THE EVOLUTION OF THE POLISH SOLIDARITY MOVEMENT – BY KIERAN INGLETON.
The Solidarity movement in Poland is arguably one of the most unique and inspiring movements in modern European history. Between 1980-1989, Solidarity led what has often been described as a “10 year revolution”, which ultimately resulted in the collapse of communism in Poland, a key turning point which triggered wider reform and revolution across the Eastern bloc. During this turbulent decade, Solidarity evolved from a legal trade union into an underground social network and protest movement, ultimately emerging as a revolutionary force, capable of toppling and replacing the communist system in Poland. (Bloom, 2013, pp374-375). Mark Kramer has argued that while Solidarity may have started out as a free trade union, it “quickly became far more: a social movement, a symbol of hope and an embodiment of the struggle against communism and Soviet domination” (Kramer, 2011).
THE BIRTH OF SOLIDARITY
The Solidarity movement emerged out of a much longer history of worker discontent, strikes and protest that had characterised tensions between the state and society in communist Poland since the end of WWII. Touraine has argued that “Solidarity first emerged because it was a response to Poland’s decline economically and socially. Nowhere else in Communist Central Europe was the failure of the governments industrial and agricultural policies so obvious” (Touraine, 1983, p32). From the mid-1970s, the Polish economy had slipped more deeply into an irreversible economic decline, as production levels plummeted, real wages stagnated, shortages increased and foreign debt mounted, reaching $18 billion by 1980 (Paczkowski & Byrne, 2007. p. xxix). In 1980, a Polish Communist Party (PUWP) announcement about increasing food prices triggered a fresh wave of strikes across Poland. At the Lenin Shipyards in Gdansk, workers were further incited by the dismissal of crane driver and trade union activist Anna Walentynowicz, and in response, around 17,000 workers occupied the shipyard on 14 August. On 17 August, the Gdansk strike committee, led by Lech Walesa, drew up a list of ‘21 demands’, which were famously displayed on the gates of the shipyard. While several of the demands were pragmatic (such as improved economic conditions and the right of workers to strike) others were more politicised (including demands for reduced censorship and freedom for political prisoners). Notably, at the top of the list, the strikers demanded the establishment of free trade unions, independent from Communist Party control, to better represent workers’ rights.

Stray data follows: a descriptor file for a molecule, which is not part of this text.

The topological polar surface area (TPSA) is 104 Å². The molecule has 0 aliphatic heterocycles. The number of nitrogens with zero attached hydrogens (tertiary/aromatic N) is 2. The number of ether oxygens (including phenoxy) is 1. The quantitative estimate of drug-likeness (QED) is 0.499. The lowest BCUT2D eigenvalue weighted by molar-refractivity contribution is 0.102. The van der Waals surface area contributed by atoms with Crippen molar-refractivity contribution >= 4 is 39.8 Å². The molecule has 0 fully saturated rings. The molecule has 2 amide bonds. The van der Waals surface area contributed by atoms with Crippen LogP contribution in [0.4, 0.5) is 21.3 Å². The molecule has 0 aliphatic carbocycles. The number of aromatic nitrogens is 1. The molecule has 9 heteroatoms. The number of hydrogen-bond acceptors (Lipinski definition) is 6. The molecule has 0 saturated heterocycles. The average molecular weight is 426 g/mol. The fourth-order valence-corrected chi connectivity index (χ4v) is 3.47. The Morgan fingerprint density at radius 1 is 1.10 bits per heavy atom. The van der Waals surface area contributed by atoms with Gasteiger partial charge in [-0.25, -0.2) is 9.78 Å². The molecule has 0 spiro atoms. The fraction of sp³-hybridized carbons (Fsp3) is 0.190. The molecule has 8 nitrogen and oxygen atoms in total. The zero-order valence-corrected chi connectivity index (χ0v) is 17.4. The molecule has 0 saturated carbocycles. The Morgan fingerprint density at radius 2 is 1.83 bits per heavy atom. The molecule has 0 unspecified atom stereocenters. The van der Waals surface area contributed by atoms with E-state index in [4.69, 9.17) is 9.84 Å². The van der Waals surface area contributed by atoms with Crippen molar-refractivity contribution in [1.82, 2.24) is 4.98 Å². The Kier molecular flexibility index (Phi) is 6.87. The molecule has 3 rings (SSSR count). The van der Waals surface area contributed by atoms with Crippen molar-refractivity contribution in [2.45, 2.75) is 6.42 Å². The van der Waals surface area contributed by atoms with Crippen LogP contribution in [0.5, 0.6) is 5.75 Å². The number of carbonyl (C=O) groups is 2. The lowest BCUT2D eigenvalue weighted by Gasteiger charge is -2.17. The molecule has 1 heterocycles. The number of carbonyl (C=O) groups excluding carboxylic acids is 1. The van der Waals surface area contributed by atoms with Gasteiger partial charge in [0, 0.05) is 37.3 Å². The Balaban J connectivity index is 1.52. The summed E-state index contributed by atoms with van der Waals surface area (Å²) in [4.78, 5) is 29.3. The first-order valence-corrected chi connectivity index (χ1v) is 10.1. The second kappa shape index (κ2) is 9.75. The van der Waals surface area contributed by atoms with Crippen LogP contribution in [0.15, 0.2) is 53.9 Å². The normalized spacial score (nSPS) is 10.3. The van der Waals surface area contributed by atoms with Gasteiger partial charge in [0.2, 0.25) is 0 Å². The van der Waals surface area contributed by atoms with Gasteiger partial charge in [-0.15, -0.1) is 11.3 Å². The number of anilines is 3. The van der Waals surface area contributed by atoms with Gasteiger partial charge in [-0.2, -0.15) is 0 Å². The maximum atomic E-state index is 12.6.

When the Polish leader, Edward Gierek, turned to Soviet Premier Leonid Brezhnev for advice, Brezhnev encouraged him to seek a ‘political solution’ rather than forcibly subduing the strikes (having recently sent Soviet troops into Afghanistan, Brezhnev was keen to avoid the possibility of Gierek requesting ‘fraternal support’ from the Soviet military). As a result, the Polish leadership opened negotiations with the striking workers, and on 21 August a Governmental Commission arrived in Gdansk to begin talks, which resulted in the ‘Gdansk Agreement’ of 31 August 1980.
The Gdansk Agreement included authorisation for independent trade union representation of workers’ interests, and on 17 September 1980 the Independent Self-Governing Trade Union Solidarity (NSZZ – Solidarnosc) was officially formed. For the first time since the Communists had come to power the Polish people could join a trade union that was wholly independent from state control. However, Solidarity’s remit was clearly proscribed. The PUWP always intended their role to be limited to non-political representation, as the Gdansk Agreement stated that “these new unions are intended to defend the social and material interest of the workers and not to play the role of a political party”.
THE RISE (AND FALL) OF SOLIDARITY